Be sure to post pictures for us to see when you're finished. I expect you'll get rave reviews!
Terry, I just finished hand fabricating a new right hand rocker panel for my '16 touring... I used 22 ga steel. Since I do not have access to an english wheel or planishing hammer,I made a series of wooden bucks to form the shape, then finished shaping on a sand bag. The lower door sills were formed separately then welded onto the rockers.
Like Steve said, duplicating existing body parts where shapes and curves can be copied would make the job much easier. The only difficult part to shape as I can see would be the cowl top. If you have the skills and time, I would say... go for it.
Terry, good for you. I am taking a different route, JUST TO SEE IF I CAN DO IT. I purchased a 1923 Touring chassis and a pile of sheet metal, hoping that everything was from the same car. You never know. Then I purchased a set of re-wooding plans from Leon Parker, scrounged around for suitable wood and begin fabricating wood pieces, test fitting sheet metal as I go. So far, so good. I did not want to spend a great deal of time repairing sheet metal if it did not fit or was from a different year or model. I am really enjoying the challenge and spend time most every day on this forum asking questions and looking for answers.
I saw the ones from Howell's and look great so I might buy a few small pieces to see how hey look and take it day by day...I am not retired yet so working full time does slow me down quite a bit...I have an English wheel and I took the full course from Ron Covell and learned quite a bit I have old tree stumps all over the place to hammer on but I know some of the curves will be hard to do...I do have a few chassis parts laying around also. If I run into trouble I will buy what I need to complete the car...Buying the wood sections will make things much easier for me so I decided to do that...I will post some pictures once I sort things out...Things guys it means a lot to have the support and information.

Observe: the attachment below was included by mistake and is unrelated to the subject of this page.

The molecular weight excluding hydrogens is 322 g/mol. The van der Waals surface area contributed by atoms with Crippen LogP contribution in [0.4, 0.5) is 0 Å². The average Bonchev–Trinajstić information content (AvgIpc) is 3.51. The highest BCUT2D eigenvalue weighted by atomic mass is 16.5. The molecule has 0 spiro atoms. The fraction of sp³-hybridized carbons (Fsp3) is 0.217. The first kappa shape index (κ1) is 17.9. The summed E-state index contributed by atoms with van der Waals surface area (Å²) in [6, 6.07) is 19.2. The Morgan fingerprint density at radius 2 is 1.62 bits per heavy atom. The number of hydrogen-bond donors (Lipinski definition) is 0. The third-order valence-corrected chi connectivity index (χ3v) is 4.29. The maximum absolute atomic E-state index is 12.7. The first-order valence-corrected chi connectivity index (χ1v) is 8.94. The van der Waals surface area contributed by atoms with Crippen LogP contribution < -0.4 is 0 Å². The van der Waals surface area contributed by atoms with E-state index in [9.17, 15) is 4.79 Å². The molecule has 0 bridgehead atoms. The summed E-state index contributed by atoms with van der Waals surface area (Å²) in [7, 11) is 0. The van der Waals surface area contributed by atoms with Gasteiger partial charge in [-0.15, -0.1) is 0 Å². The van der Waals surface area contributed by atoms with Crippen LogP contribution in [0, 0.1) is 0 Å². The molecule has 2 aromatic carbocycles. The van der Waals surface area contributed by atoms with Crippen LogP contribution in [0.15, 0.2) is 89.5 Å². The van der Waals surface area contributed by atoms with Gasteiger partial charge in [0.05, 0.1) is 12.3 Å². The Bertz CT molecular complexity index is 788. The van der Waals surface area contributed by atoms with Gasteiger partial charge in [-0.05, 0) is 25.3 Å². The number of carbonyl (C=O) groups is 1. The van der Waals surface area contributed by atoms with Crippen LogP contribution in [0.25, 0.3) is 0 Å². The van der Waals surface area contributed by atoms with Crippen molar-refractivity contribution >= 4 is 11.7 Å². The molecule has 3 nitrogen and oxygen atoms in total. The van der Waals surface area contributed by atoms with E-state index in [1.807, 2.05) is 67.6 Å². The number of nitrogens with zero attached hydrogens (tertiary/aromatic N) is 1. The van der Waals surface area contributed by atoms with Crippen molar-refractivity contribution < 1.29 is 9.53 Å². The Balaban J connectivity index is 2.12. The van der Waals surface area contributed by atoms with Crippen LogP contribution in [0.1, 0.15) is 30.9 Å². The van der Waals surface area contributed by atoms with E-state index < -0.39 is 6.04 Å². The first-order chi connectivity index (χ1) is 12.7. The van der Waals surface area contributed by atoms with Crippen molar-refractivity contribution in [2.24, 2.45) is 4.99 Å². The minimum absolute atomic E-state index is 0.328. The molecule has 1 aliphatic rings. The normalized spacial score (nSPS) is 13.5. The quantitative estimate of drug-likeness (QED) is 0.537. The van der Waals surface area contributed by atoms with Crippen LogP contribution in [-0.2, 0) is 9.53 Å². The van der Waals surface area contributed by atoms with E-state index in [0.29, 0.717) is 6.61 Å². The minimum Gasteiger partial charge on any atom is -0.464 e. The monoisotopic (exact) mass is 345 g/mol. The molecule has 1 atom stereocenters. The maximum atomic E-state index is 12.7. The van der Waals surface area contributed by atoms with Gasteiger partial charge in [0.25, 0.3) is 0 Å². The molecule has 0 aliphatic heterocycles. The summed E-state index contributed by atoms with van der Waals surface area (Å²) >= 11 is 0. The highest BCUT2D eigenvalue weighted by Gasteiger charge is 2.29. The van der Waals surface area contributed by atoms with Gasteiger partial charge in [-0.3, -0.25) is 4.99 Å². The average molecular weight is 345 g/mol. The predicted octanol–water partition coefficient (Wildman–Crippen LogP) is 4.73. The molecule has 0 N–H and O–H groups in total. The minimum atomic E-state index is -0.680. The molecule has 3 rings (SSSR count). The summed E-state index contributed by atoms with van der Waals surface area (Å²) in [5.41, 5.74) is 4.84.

Why don't you buy a junk 15 body, make your parts to match, then sell the body ?
Hello Ted, I might do that once I figure some stuff out like cost and where a body is located...Its would be easier for me to create panels with some sort of guide.
One alternative is to find someone with a body you want to duplicate, then make flex molds using fibreglass packing tape. I'm not sure if Covel uses this method or one of his students developed the technique.(as I recall he fabricates whole body bucks from MDF).
If you're not familiar with the process you cover the body shape with the tape in one direction then run tape at 90 deg. to the first layer. When you pull the tape pattern off the body part, you will have a perfect mold of the shape to copy when wheeling the new part. Cheaper than buying a body.
You might give John Regan of Fun Projects a call and see how you could work with the Benson Ford Research Center to obtain the drawings you need.
I am familiar with using the packing tape method its a good idea and a lot cheaper...I have many options I won't start building anything until after summer since I have more important work to do but I just wanted some feedback since I have never done it...
It is doable and a lot of work. We had to re-skin the body on my brothers 1911. Fortunately we had good patterns and wood to work with. A 15 body is constructed in a similar manner. Getting patterns from an original body or creating patterns from drawings will be your a big challenge.
If you dig through these photos you can see how we restored the body on the 1911.
If you can't find a real car to copy i can tell you some measurements from mine.